Be­fore the R18 and its pre­de­ces­sors, run­away suc­cess at Le Mans was syn­ony­mous with an­other Ger­man man­u­fac­turer…

CAR (UK) - - Car Interactive - Words Ben Miller | Pho­tog­ra­phy Wil­son Hen­nesey

ON AN AIR­PORT car park shut­tle bus in June, hours af­ter the end of the 85th run­ning of the Le Mans 24 Hours, I got talk­ing to a chap with an AMG-branded bag. He hadn’t been at the race and he didn’t know the re­sult. ‘Audi win it, did they?’ he asked, al­most rhetor­i­cally. They didn’t, of course. Not this time. But only be­cause they weren’t there, hav­ing pulled out of top-flight en­durance rac­ing at the end of last sea­son. But it speaks vol­umes about the to­tal­ity of Audi’s re­cent dom­i­nance that it, and not Porsche, is now syn­ony­mous with victory at Le Mans.

Thir­teen wins from 17 starts. Four gen­er­a­tions of in­no­va­tive rac­ers stretch­ing back to the R8 that tri­umphed in 2000. First diesel Le Mans win­ner. First hy­brid-elec­tric win­ner. And the kind of re­lent­less ded­i­ca­tion to suc­cess that few mo­tor­sport pro­grammes have sus­tained with such in­ten­sity for so long.

Over time Audi Sport end­lessly evolved both the rule­book and its cars, lever­ag­ing its sta­tus to main­tain what it saw as a cru­cial link be­tween its vast mo­tor­sport spend and the de­vel­op­ment and pro­mo­tion of road-rel­e­vant tech­nol­ogy; per­for­mance diesels, nigh­tas-day head­lights, and hy­brid sys­tems. Its rac­ers shifted shape and sound, from open cock­pits and petrol power (3.6-litre twin-turbo V8) through the diesel R10 and R15 TDIs (5.5-litre V12 and V10, four Le Mans wins) to the closed-cock­pit, diesel/ elec­tric hy­brid R18s.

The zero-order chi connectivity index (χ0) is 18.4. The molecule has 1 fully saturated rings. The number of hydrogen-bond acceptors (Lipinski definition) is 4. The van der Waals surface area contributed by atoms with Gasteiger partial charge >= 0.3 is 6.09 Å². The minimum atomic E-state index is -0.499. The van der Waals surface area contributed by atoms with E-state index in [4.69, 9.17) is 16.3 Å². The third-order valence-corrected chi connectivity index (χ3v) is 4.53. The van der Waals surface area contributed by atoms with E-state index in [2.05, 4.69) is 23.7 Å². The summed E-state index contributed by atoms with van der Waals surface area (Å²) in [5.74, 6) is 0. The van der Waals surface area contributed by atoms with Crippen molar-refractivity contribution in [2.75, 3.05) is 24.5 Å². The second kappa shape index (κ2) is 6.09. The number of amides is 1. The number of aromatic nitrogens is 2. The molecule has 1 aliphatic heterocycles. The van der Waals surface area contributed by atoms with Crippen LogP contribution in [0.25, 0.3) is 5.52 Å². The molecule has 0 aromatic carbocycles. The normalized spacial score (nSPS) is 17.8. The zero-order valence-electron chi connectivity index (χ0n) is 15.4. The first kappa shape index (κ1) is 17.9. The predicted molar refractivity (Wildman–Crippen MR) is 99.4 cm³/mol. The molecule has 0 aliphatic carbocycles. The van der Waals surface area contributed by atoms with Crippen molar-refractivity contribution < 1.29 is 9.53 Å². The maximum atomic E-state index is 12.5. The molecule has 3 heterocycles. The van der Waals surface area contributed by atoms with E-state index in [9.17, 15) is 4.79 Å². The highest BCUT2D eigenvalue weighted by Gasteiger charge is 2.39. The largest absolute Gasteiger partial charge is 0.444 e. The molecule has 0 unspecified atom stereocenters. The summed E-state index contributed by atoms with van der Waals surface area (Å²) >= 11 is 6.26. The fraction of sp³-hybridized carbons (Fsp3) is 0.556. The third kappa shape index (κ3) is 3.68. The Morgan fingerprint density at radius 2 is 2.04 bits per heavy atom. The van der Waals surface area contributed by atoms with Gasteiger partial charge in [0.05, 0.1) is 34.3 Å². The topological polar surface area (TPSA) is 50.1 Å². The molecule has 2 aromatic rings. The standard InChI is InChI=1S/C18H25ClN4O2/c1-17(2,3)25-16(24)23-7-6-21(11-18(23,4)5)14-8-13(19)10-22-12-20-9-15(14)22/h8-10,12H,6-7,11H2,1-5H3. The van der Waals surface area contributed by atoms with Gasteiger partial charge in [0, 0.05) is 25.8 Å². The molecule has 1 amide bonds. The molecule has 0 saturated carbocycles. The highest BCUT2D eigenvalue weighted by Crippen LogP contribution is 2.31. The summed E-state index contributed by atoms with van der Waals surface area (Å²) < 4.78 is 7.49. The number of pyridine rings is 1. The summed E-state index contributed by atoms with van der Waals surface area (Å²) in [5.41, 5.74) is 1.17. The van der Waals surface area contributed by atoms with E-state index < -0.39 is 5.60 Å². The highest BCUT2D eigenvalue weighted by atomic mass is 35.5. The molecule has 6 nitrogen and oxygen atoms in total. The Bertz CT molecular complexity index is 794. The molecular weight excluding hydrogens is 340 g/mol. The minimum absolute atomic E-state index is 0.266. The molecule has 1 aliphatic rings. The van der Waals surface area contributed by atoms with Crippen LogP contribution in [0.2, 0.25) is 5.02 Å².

The car you see here is a 2013 R18, the num­ber 2 e-tron qu­at­tro that won in the hands of Tom Kris­tensen, Al­lan McNish and Loïc Du­val, a full lap ahead of the Toy­ota in sec­ond. ‘That R18 was ex­treme, with wide tyres, a small cock­pit and very dif­fi­cult vis­i­bil­ity,’ re­calls Kris­tensen. ‘We worked hard to op­ti­mise the hy­brid sys­tem, lift­ing and coast­ing to get an­other lap from each tank of fuel. In cor­ners you wanted the hy­brid power to come in early, for the best exit speed, but not so early you that you up­set the car with un­der­steer. The 2014 car was eas­ier to drive.’

In the flesh the R18 is tiny, like an 80% scale model. Just get­ting in, let alone get­ting com­fort­able, looks un­likely for any­one who’s ever eaten a burger. Cosily lodged along­side the driver’s seat is the 500kJ fly­wheel stor­age sys­tem, part of the pow­er­train’s en­ergy re­cov­ery sys­tem. Neat lit­tle elas­tic fas­ten­ers hold the race har­ness belts out of the way for fast driver changes. The roof wears a NASA-ex­pen­sive heatre­sis­tant fin­ish. The fins and curves of the car’s com­pos­ite body are as con­spic­u­ously soft­ware-sculpted as any F1 car’s.

Audi’s eye-wa­ter­ing rac­ing war chest and its stead­fast re­fusal to coast dur­ing its re­mark­able reign meant that, de­spite win­ning the race in 2013 with this it­er­a­tion of the R18, the car was com­pletely re­designed for 2014 – only the name re­mained the same. In came a clean-sheet mono­coque and an all-new tur­bod­iesel V6, the lat­ter work­ing with a sim­pli­fied en­ergy re­cov­ery sys­tem.

Was it any good? Nat­u­rally. Did it win? Of course.

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